Whisky Advocate

Whisky is still a business…

May 14th, 2009

I try to keep Malt Advocate magazine focused on consumer information (new products, reviews, trends, etc.) Ditto WDJK. I enjoy telling you about these things rather than the business stuff.

But whisky is still a business. And the business decisions do have an impact on you, for better or worse. Here’s just one more example.

Okay, back to the fun aspects of whisky.

27 Responses to “Whisky is still a business…”

  1. Chris says:

    “No-one at Diageo was available to comment last night.”


    This move pretty lame of Diageo. As if locking out the small distilleries is going to somehow positively affect their business.

  2. bgulien says:

    This is a very successful marketing strategy. Very cheap, £50.000 and all your competitors banned.
    All people are seeing is your marquee.
    How have they been suckered in this ploy from Diageo?
    It means Diageo is afraid to compete on the merits of it’s products.

  3. Tim F says:

    I believe there are already moves afoot to have an unofficial whisky ‘fringe’ at Homecoming – Good Luck to them!

    I also believe that this instance of corporate bullying may end up backfiring on Diageo, especially as the fringe, if it happens, will almost certainly be more popular with whisky fans than the all-Diageo ‘official’ version.

  4. sam k says:

    Excellent PR! Nothing like going out of your way to seem like a bully.

  5. Louis says:

    Since the EC has gone after Microsoft and Intel, surely we can expect them to investigate Diageo for monopolistic behaviour, right ?!?!?!?

  6. Neil Fusillo says:

    Sad. But it’s hard to tell if Diageo is pushing this, or if it’s some ‘well-intentioned’ local government fellow. All of the comments seemed to imply that it was a decision made in deference to the wonderful sponsorship by Diageo — not necessarily made as a result of an exclusivity agreement.

    If there WERE such an agreement, it would be an incredibly BAD marketing decision. It’s one thing to pay the 50,000 for sponsorship (which is essentially marketing capital) and have your name and banner up all over the fair. That’s just good business sense. Nothing says “We’re a world class whisky” like having your banner flying high above the rest of the producers. However, it’s entirely different to push the competition out of the game because you feel you’re entitled after blowing your marketing budget on a shindig such as this. If it were the Diageo Homecoming Festival, it might be a very different thing. If it’s their own fair, they can run it however they want.

    But it’s supposed to be a big, cultural fair with representation from all over Scotland. Do they only allow one producer of each sort of item?

    • John Hansell says:

      The reality is that, like it or not, major sponsorship (and exclusivity) is commonplace in big festivals like this when it comes to booze. My local celtic festival, Celtic Classic, which draws tens of thousands of people, has an exclusive beer sponsorship for all the beer tents. Last time I went it was Budweiser and all their brands.

      As you know, I host all the WhiskyFests here in the U.S. and it is this reason why we don’t have any major sponsors. Everyone is treated equally. Each whisky company gets the same shot at participating and the fees are the same for everyone. No exception.

  7. sam k says:

    Wow. I’m so impressed with the official response! “If you’ll just travel to a room in Edinburgh, we’ll prove how diverse and encompassing an enterprise we really are!”

    …and someone gets paid for this.

  8. Louis says:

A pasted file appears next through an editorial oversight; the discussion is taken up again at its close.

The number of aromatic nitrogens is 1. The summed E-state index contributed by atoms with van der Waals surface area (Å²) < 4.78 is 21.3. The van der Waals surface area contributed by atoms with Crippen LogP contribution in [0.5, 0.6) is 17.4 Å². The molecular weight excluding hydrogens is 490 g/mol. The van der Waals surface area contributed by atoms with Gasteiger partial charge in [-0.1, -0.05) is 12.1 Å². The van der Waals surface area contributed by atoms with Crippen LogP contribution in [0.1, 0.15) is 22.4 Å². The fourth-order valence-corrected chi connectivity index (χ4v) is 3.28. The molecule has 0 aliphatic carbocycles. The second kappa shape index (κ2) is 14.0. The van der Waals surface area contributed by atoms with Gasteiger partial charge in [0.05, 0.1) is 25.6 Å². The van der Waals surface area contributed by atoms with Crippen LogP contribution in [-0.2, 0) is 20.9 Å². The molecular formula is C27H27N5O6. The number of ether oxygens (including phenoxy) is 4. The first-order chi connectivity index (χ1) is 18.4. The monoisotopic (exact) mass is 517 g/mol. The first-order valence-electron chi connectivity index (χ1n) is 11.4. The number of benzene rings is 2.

Uh huh. They didn’t know that there was going to be a food and drink festival, just like Manny Ramirez didn’t realize he was taking a female fertility drug that just happens to be used after completing a steroid cycle. Sorry I got caught, not sorry I did it.

  9. JC Skinner says:

    Diageo break my heart.
    I wish they’d sell Bushmills and Guinness before they destroy both entirely.

  10. Chris says:

    “As you know, I host all the WhiskyFests here in the U.S. and it is this reason why we don’t have any major sponsors. Everyone is treated equally. Each whisky company gets the same shot at participating and the fees are the same for everyone. No exception.”

    And we all thank you for it, John.

  11. Red_Arremer says:

    When I hear about stuff like this, I’m always suprised that no one brings up the “B” word: boycott.

    Diegeo may have monopolized the politics of whisky in Scotland, but doesn’t have a monopoly on the production of good whisky.

    Why not compule a list of whiskies produced by companies not owned by Diageo and agree not to buy them for the next three or four months? Why not just send them a message that whisky drinkers take this kind activity seriously.

    There are great whiskies that Diageo, has no hand in producing, availble from every region and in every style. Why not stay away from Diageo and stick to other whisky them for a while?

  12. Mike Dereszynski says:

    Hi John,
    I understand why you focus on the “fun” aspect of Whisky.I appreciate that you do ,it helps us the consumers make our choices wether they be saving for a special release,visiting a distillery, festival or participating in a tasting ect.
    Bottom line besides being enjoyable its educational.
    The “business” part of whisky, also is educational , but unlike the art & craft of making whisky is less appealing to the majority of whisky lovers.
    One only need to read some of the comments to this blog to see that.
    Like most industries there are big and little players.I’m not going to get into what I think of either.What I would hope is that your readers take into concideration that the people at the distilleries are rarely the owners.They often have little or no control over what happens to them.They just want to make whisky they can be proud of.
    Read Richard Paterson’s book,listen to Willie Tate or Jim Rutledge and you will understand that.When people talk about boycotting the big D,please remember the fine people at Caol Ila, Craggenmore,Dalwhinnie,Glenkinchie,Lagavulin,Oban,Talisker or any of the others in Big D’s portfolio are the ones that would be effected by it.Many of us remember the loss of distilleries in the 80’s some that never returned,I for one hope to never see it again.
    When I attend the Edinburgh Festivals I appreciate the “Official” as well as the “Fringe” and The Royal Mile Whiskies “Festival” I have my favorites but wouldnt exclude any of them.
    Back to the WHISKY and the FUN and MORE OF IT!!

  13. Red_Arremer says:

    Mike, I love WHISKY and FUN too, but no one who buys Caol Isla buys it because they’re looking for a way to give their cash to the fine people who work there.

    The distillery closings in the eighties had nothing to do with well informed, passionately concerned consumers expressing their interest in terms of boycotts or any other market pressure tactics.

    Reconciling ourselves, the consumers, to the destructive and disrepectful things Diageo does in pursuit of total market control will not make things more fun in the long run.

  14. sam k says: